Renewable standards have been similarly successful in other states. And the American Council for an Energy-Efficient Economy found that states with efficiency standards are far more successful at reducing energy use than states without statutory requirements.

Ironically, the same key data point is recited to support both policy approaches — the IRP process and the expansion of mandates.

One big Michigan utility, Consumers Energy, has already eliminated a surcharge used to help comply with the state’s 10 percent renewable standard. Detroit-based DTE Energy has sharply reduced its renewable surcharge and last month filed a proposal with the PSC to eliminate it.

“The governor has said the 2008 law, which included mandates for renewable energy and efficiency, is a good law,” Brader said. “And he would say that today.”

What’s changed, she said, is cost. Seven years ago, mandates made sense because renewables weren’t cost competitive with fossil generation. But that’s changed. Likewise, if reducing kilowatt-hours is as profitable for utilities as building new generation, there’s no need for artificial thresholds in the law, Brader said.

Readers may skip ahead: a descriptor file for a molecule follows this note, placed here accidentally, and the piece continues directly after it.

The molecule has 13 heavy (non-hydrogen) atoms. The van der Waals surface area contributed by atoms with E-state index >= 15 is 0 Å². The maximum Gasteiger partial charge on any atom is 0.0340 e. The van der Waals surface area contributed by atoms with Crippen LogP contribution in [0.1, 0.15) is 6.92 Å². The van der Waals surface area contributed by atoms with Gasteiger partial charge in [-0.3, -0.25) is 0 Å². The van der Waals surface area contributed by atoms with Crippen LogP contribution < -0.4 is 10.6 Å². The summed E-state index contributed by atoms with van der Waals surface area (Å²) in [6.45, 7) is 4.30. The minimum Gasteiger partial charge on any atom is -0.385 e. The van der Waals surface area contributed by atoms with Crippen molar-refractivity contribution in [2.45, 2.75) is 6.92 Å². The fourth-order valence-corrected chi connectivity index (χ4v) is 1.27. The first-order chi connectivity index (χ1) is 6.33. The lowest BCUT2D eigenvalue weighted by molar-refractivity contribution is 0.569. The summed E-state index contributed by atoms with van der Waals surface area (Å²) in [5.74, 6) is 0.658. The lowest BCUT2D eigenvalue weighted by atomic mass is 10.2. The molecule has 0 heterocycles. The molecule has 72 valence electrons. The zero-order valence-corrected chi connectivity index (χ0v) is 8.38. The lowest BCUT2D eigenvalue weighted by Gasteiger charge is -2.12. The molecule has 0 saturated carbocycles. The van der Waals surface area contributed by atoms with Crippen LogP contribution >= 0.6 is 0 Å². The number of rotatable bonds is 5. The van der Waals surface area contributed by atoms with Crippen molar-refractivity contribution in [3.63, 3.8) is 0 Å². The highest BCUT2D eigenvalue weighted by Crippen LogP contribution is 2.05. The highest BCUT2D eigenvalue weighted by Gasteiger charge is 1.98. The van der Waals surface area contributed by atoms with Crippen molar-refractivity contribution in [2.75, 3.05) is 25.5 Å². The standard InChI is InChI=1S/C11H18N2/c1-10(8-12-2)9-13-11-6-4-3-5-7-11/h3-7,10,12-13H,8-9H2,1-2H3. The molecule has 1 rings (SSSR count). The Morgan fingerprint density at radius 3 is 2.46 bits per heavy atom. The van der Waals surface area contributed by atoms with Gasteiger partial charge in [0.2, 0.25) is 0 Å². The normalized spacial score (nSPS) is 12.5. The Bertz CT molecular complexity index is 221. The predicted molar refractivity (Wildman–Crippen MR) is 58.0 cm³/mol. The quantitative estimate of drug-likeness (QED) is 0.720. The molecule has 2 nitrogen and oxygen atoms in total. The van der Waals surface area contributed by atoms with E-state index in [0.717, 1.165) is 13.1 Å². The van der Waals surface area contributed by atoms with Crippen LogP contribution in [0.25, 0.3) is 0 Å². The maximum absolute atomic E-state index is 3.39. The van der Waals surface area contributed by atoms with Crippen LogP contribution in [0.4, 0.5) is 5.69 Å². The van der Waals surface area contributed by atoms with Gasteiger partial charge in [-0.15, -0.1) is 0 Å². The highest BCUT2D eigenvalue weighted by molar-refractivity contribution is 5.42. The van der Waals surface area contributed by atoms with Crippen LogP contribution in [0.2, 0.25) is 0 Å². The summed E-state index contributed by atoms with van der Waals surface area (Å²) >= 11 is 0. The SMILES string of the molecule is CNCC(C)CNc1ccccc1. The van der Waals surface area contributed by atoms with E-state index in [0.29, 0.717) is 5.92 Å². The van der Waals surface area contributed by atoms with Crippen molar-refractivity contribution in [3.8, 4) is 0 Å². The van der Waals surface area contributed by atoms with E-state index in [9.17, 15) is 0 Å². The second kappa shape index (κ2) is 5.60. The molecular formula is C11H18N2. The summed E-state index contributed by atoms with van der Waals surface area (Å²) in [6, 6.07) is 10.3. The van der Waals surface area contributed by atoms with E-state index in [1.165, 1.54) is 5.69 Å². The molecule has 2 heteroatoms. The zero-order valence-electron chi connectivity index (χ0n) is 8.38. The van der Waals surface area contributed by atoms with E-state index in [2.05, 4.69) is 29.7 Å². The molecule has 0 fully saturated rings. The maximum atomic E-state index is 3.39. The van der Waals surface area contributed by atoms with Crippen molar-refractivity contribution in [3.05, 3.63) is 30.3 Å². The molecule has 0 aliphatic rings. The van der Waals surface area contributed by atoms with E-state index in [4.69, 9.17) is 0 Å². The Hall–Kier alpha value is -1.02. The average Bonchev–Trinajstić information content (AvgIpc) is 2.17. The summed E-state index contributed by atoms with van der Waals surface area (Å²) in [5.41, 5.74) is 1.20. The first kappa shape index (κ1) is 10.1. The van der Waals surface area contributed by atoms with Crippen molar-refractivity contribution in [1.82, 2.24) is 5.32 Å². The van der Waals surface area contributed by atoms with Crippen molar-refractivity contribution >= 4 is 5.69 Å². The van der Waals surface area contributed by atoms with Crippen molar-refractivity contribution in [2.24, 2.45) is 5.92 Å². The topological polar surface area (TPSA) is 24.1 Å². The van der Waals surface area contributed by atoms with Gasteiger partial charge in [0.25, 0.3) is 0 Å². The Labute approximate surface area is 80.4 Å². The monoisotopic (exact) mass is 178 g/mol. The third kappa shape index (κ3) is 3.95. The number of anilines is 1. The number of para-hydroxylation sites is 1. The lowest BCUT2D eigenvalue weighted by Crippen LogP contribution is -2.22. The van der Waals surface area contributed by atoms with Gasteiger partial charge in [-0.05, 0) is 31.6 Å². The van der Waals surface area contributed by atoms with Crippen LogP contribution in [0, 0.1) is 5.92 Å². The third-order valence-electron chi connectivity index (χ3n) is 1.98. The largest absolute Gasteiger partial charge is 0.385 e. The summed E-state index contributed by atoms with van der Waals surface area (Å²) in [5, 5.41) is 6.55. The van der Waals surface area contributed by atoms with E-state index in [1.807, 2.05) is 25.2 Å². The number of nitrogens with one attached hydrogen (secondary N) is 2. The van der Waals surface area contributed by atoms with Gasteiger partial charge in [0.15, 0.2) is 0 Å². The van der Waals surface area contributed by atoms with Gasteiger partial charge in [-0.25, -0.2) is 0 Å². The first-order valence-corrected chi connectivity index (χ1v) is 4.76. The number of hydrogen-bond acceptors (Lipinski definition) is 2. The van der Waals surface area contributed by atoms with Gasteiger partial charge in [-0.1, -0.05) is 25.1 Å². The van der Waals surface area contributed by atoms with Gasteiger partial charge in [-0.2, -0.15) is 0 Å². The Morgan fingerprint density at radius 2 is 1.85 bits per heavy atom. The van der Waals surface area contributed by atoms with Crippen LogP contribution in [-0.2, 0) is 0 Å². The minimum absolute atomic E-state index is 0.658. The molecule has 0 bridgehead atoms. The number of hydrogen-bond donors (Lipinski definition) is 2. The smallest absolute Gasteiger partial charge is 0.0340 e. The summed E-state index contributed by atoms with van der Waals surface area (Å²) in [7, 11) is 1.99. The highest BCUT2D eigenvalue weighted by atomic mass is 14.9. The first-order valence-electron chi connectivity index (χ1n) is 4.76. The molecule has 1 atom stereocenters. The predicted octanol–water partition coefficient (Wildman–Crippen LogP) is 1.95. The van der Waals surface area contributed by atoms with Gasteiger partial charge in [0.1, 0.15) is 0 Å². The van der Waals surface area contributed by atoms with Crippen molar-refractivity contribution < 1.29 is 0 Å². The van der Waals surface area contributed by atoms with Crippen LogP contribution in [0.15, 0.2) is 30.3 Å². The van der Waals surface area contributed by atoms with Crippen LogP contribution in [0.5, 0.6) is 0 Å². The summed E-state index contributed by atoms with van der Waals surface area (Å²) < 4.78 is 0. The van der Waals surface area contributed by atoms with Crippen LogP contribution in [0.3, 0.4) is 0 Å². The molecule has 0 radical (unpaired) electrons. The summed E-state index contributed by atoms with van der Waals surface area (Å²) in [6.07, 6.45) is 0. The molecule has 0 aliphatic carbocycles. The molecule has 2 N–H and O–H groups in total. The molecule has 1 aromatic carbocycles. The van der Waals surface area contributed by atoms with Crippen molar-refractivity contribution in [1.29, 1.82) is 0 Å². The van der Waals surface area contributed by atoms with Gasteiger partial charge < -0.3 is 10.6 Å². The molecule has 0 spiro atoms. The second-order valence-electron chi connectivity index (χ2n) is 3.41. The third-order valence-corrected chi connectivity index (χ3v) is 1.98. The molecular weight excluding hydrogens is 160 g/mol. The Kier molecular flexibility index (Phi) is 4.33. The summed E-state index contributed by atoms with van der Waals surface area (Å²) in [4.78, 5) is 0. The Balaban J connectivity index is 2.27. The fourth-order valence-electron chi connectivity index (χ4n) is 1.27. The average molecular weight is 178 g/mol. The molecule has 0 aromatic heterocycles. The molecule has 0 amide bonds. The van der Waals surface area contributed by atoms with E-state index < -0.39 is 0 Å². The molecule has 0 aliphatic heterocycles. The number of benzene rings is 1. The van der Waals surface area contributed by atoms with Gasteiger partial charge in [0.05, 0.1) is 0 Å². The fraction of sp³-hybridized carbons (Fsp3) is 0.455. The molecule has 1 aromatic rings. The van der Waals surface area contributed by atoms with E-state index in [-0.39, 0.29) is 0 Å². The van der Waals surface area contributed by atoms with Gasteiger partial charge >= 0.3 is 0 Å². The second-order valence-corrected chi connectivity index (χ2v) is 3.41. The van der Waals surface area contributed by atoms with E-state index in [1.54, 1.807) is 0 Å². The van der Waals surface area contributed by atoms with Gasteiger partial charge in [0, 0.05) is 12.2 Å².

“Reducing energy waste is much less expensive than any kind of energy, renewable or conventional. We’ve done real testing, measurement, verification that shows it’s true,” she said. “So, again, if buying your neighbors insulation is cheaper than buying Wyoming’s coal, and it’s better for reliability, and it’s better for the environment, why exactly do you have to mandate it as opposed to saying, ‘Let’s do the smartest thing.'”

Sam Gomberg, an energy analyst based in the Midwest office of the Union of Concerned Scientists, said there are key concerns with the proposal to do away with clean energy standards.

First, the plan proposed by Snyder is a utility-driven process and means more energy policy decisions are arrived at through litigated cases before state regulators.